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A pop filter, pop shield or pop screen is a noise protection filter for microphones, typically used in a recording studio. It serves to reduce or eliminate popping sounds caused by the mechanical impact of fast-moving air on the microphone during recorded speech and singing. Additionally, a pop filter can protect against the accumulation of saliva on the microphone element. Salts in human saliva are corrosive; therefore, use of a pop filter may improve the lifespan of the microphone.
A typical pop filter is composed of one or more layers of acoustically semi-transparent material such as woven nylon stretched over a circular frame, and often includes a clamp and a flexible mounting bracket. Metal pop filters use a fine mesh metal screen in place of the nylon. Some studio condenser microphones have an integral pop filter built into their design.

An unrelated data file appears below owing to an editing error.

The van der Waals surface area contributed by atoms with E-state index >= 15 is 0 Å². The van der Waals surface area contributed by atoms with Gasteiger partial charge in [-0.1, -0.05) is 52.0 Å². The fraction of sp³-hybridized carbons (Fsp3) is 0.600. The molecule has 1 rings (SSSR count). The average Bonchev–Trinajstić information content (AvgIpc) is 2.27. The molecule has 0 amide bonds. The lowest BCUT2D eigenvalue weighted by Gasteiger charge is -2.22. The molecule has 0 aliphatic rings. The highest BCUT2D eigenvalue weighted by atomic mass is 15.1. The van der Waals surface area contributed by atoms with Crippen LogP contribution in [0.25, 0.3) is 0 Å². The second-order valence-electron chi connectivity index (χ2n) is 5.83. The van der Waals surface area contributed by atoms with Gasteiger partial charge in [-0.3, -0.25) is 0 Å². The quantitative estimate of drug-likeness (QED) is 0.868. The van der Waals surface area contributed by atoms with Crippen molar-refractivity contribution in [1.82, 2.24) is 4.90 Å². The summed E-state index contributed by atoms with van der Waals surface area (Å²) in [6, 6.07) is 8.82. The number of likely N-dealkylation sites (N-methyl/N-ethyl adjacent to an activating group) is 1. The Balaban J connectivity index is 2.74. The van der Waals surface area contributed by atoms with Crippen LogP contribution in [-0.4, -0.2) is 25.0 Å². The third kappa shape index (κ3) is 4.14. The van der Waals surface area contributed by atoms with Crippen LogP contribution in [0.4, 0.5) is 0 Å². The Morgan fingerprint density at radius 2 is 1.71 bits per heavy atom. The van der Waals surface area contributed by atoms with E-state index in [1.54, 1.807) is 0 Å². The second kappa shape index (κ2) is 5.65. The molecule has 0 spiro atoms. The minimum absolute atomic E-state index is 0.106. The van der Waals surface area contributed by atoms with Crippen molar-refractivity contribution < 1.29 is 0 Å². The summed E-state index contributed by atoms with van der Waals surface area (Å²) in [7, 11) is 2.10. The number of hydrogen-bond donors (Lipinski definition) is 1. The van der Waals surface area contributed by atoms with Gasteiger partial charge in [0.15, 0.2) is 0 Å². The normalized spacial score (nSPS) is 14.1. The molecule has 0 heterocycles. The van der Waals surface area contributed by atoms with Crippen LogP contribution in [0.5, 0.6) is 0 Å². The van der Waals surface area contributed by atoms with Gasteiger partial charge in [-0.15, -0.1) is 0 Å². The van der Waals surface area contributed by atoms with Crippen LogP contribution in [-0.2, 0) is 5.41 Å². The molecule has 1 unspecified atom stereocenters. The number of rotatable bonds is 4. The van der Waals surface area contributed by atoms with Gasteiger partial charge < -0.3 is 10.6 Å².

An improvised pop shield, functionally identical to the professional units, can be made with material from tights or stockings stretched over a kitchen sieve, embroidery hoop or a loop of wire such as a bent clothes hanger. It is important that the pop shield not be attached directly to the microphone as vibrations will be transmitted from the shield to the mic.
Popping sounds occur particularly in the pronunciation of aspirated plosives (such as the first 'p' in the English word "popping"). Pop filters are designed to attenuate the energy of the plosive, which otherwise might exceed the design input capacity of the microphone, leading to clipping. In effect, the plosive's discrete envelope of sound energy is intercepted and broken up by the strands of the filter material before it can impinge on, and momentarily distort, the sensitive diaphragm of the microphone. Pop filters do not appreciably affect hissing sounds or sibilance, for which de-essing is used.
A pop filter differs from a microphone windscreen. Pop filters are generally used in a studio environment, while windscreens are typically used outdoors. Windscreens are also used by vocalists on stage to reduce plosives and saliva, though they may not be as acoustically transparent as a studio pop filter.
- Russell, Mike. "The Microphone Pop Shield". Retrieved November 17, 2012.
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